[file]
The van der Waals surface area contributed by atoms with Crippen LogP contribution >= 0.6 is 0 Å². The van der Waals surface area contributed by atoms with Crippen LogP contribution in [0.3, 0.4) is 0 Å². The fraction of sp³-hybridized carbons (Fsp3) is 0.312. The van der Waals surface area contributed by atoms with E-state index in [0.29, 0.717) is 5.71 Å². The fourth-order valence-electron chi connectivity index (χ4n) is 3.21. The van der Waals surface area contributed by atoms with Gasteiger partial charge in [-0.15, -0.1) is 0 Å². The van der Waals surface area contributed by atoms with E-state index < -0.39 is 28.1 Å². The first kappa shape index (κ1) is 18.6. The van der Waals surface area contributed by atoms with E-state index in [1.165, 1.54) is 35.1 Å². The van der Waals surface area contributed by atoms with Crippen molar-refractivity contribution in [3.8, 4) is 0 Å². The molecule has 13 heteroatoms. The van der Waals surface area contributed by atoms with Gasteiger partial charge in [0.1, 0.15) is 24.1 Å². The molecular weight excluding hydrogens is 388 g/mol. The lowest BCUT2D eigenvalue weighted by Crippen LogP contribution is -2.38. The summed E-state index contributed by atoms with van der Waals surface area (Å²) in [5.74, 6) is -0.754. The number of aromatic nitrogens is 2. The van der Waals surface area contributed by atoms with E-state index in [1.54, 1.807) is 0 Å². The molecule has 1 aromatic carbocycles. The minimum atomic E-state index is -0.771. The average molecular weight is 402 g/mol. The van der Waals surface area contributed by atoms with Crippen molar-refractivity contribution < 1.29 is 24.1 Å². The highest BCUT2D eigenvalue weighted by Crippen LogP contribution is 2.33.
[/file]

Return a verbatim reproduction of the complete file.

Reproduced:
The van der Waals surface area contributed by atoms with Crippen LogP contribution >= 0.6 is 0 Å². The van der Waals surface area contributed by atoms with Crippen LogP contribution in [0.3, 0.4) is 0 Å². The fraction of sp³-hybridized carbons (Fsp3) is 0.312. The van der Waals surface area contributed by atoms with E-state index in [0.29, 0.717) is 5.71 Å². The fourth-order valence-electron chi connectivity index (χ4n) is 3.21. The van der Waals surface area contributed by atoms with Gasteiger partial charge in [-0.15, -0.1) is 0 Å². The van der Waals surface area contributed by atoms with E-state index < -0.39 is 28.1 Å². The first kappa shape index (κ1) is 18.6. The van der Waals surface area contributed by atoms with E-state index in [1.165, 1.54) is 35.1 Å². The van der Waals surface area contributed by atoms with Crippen molar-refractivity contribution in [3.8, 4) is 0 Å². The molecule has 13 heteroatoms. The van der Waals surface area contributed by atoms with Gasteiger partial charge in [0.1, 0.15) is 24.1 Å². The molecular weight excluding hydrogens is 388 g/mol. The lowest BCUT2D eigenvalue weighted by Crippen LogP contribution is -2.38. The summed E-state index contributed by atoms with van der Waals surface area (Å²) in [5.74, 6) is -0.754. The number of aromatic nitrogens is 2. The van der Waals surface area contributed by atoms with E-state index in [1.54, 1.807) is 0 Å². The molecule has 1 aromatic carbocycles. The minimum atomic E-state index is -0.771. The average molecular weight is 402 g/mol. The van der Waals surface area contributed by atoms with Crippen molar-refractivity contribution < 1.29 is 24.1 Å². The highest BCUT2D eigenvalue weighted by Crippen LogP contribution is 2.33.